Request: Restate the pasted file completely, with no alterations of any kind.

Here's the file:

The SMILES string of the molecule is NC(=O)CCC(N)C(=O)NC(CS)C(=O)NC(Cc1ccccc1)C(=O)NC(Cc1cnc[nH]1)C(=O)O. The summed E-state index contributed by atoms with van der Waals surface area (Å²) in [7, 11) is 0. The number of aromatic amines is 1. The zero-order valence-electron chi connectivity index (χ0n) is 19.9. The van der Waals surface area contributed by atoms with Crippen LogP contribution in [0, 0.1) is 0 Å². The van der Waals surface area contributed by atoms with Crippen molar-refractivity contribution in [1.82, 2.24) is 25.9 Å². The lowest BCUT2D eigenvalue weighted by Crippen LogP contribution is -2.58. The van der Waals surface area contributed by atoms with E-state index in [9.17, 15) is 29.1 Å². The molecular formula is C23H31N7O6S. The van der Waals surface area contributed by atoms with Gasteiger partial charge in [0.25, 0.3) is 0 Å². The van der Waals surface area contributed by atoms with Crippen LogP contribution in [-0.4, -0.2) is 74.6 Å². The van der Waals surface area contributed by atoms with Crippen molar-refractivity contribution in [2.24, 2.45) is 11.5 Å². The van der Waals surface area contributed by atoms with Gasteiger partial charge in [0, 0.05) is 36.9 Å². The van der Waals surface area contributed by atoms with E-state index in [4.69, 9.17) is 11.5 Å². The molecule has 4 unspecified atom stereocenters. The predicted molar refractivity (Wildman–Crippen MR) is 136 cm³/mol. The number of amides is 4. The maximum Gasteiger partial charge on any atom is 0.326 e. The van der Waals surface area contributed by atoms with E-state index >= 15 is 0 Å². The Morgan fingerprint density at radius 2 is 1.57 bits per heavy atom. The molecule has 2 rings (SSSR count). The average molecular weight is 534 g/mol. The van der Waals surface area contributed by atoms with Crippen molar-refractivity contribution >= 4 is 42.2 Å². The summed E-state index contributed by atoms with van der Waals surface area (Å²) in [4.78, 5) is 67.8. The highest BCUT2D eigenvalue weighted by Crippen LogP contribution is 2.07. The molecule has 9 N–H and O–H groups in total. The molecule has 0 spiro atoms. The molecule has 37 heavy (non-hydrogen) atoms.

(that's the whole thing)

The SMILES string of the molecule is NC(=O)CCC(N)C(=O)NC(CS)C(=O)NC(Cc1ccccc1)C(=O)NC(Cc1cnc[nH]1)C(=O)O. The summed E-state index contributed by atoms with van der Waals surface area (Å²) in [7, 11) is 0. The number of aromatic amines is 1. The zero-order valence-electron chi connectivity index (χ0n) is 19.9. The van der Waals surface area contributed by atoms with Crippen LogP contribution in [0, 0.1) is 0 Å². The van der Waals surface area contributed by atoms with Crippen molar-refractivity contribution in [1.82, 2.24) is 25.9 Å². The lowest BCUT2D eigenvalue weighted by Crippen LogP contribution is -2.58. The van der Waals surface area contributed by atoms with E-state index in [9.17, 15) is 29.1 Å². The molecular formula is C23H31N7O6S. The van der Waals surface area contributed by atoms with Gasteiger partial charge in [0.25, 0.3) is 0 Å². The van der Waals surface area contributed by atoms with Crippen LogP contribution in [-0.4, -0.2) is 74.6 Å². The van der Waals surface area contributed by atoms with Crippen molar-refractivity contribution in [2.24, 2.45) is 11.5 Å². The van der Waals surface area contributed by atoms with Gasteiger partial charge in [0, 0.05) is 36.9 Å². The van der Waals surface area contributed by atoms with E-state index in [4.69, 9.17) is 11.5 Å². The molecule has 4 unspecified atom stereocenters. The predicted molar refractivity (Wildman–Crippen MR) is 136 cm³/mol. The number of amides is 4. The maximum Gasteiger partial charge on any atom is 0.326 e. The van der Waals surface area contributed by atoms with E-state index >= 15 is 0 Å². The Morgan fingerprint density at radius 2 is 1.57 bits per heavy atom. The molecule has 2 rings (SSSR count). The average molecular weight is 534 g/mol. The van der Waals surface area contributed by atoms with Crippen molar-refractivity contribution >= 4 is 42.2 Å². The summed E-state index contributed by atoms with van der Waals surface area (Å²) in [4.78, 5) is 67.8. The highest BCUT2D eigenvalue weighted by Crippen LogP contribution is 2.07. The molecule has 9 N–H and O–H groups in total. The molecule has 0 spiro atoms. The molecule has 37 heavy (non-hydrogen) atoms.